Chall showed her regard for the reading instruction of the past by reissuing, largely for home schooling use, stories from school readers of the 1880s to 1910s, titling them the Classic American Readers (1994). She had already given her own collection of over 9,500 imprints related to the history of reading research and the teaching of reading, spanning more than two centuries, to the Harvard Graduate School of Education's Monroe C. Gutman Library.
Chall's last work, published posthumously, was The Academic Challenge: What Really Works in the Classroom (2000). In it, she divided American instruction into "child-centered" and "teacher-centered" approaches, suggesting that the twentieth century was dominated by the former (discovery approaches) in spite of research that supported the superiority of the latter (explicit teaching). Earlier, Helen Popp had persuaded her to coauthor a contribution to explicit teaching: a handbook for teachers, Teaching and Assessing Phonics (1996). The Chall-Popp Phonics program was completed after her death (2000).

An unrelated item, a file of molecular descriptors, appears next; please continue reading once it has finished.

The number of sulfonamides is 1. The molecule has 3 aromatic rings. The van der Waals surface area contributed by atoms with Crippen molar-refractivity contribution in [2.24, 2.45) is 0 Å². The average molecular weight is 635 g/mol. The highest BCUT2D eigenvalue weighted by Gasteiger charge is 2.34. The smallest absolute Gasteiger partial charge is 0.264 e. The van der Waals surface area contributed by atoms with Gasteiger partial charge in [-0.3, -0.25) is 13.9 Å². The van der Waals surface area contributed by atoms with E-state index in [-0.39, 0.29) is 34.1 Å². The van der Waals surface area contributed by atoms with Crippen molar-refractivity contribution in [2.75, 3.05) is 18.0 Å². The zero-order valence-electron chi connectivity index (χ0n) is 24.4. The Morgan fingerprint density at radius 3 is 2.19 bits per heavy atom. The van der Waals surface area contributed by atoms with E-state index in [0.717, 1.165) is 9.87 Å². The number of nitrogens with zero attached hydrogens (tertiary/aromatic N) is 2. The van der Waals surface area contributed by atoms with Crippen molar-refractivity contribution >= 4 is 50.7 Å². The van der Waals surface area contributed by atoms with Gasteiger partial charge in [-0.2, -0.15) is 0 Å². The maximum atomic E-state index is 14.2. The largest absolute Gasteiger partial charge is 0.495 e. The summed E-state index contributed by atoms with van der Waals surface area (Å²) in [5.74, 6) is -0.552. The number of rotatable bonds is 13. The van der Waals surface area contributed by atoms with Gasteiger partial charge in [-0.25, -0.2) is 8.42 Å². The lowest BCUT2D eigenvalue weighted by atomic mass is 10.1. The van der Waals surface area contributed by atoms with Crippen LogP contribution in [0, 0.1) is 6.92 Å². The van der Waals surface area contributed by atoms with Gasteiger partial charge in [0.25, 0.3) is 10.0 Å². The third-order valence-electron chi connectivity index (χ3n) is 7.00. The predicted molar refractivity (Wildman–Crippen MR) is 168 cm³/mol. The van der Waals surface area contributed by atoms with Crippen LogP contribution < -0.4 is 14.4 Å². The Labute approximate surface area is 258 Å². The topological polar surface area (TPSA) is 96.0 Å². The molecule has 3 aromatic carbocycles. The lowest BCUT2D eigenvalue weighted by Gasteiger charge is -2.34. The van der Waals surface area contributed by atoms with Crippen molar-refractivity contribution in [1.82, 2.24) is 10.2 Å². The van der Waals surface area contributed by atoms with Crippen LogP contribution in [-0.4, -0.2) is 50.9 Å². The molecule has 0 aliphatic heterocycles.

Written in a climate in which many members of her own profession still disdained explications of the English writing system, the 1996 handbook is true to many of Chall's core concerns: teaching reading, particularly to at-risk children, and research-validated explicit instruction.
ADAMS, MARILYN JAGER, and RATH, LINDA K., eds. 2000. "Jeanne Sternlicht Chall: The Difference One Life Can Make." Perspectives [issue devoted to memorial tributes of Jeanne Sternlicht Chall] 26 (4):1, 4.
CHALL, JEANNE S. 1983. Stages of Reading Development. New York: McGraw-Hill.
CHALL, JEANNE S. 1993, 1994. "Fascination with Psychology and Teaching of Reading." History of Reading News 17 (1):1–2; 17 (2):2.
CHALL, JEANNE S. 1996. Learning to Read: The Great Debate (1967). New York: McGraw Hill.
CHALL, JEANNE S. 2000. The Academic Achievement Challenge: What Really Works in the Classroom. New York: Guilford.
CHALL, JEANNE S., and POPP, HELEN. 1996. Teaching and Assessing Phonics: A Guide for Teachers. Cambridge, MA: Educators Publishing Service.
RAVITCH, DIANE, et al. 2001. "A Tribute to Jeanne Chall." American Educator 25 (1):16–23.
JEANNE CHALL READING LAB. 2002. "About Jeanne Chall." <www.gse.harvard.edu/~litlab/aboutchall.html>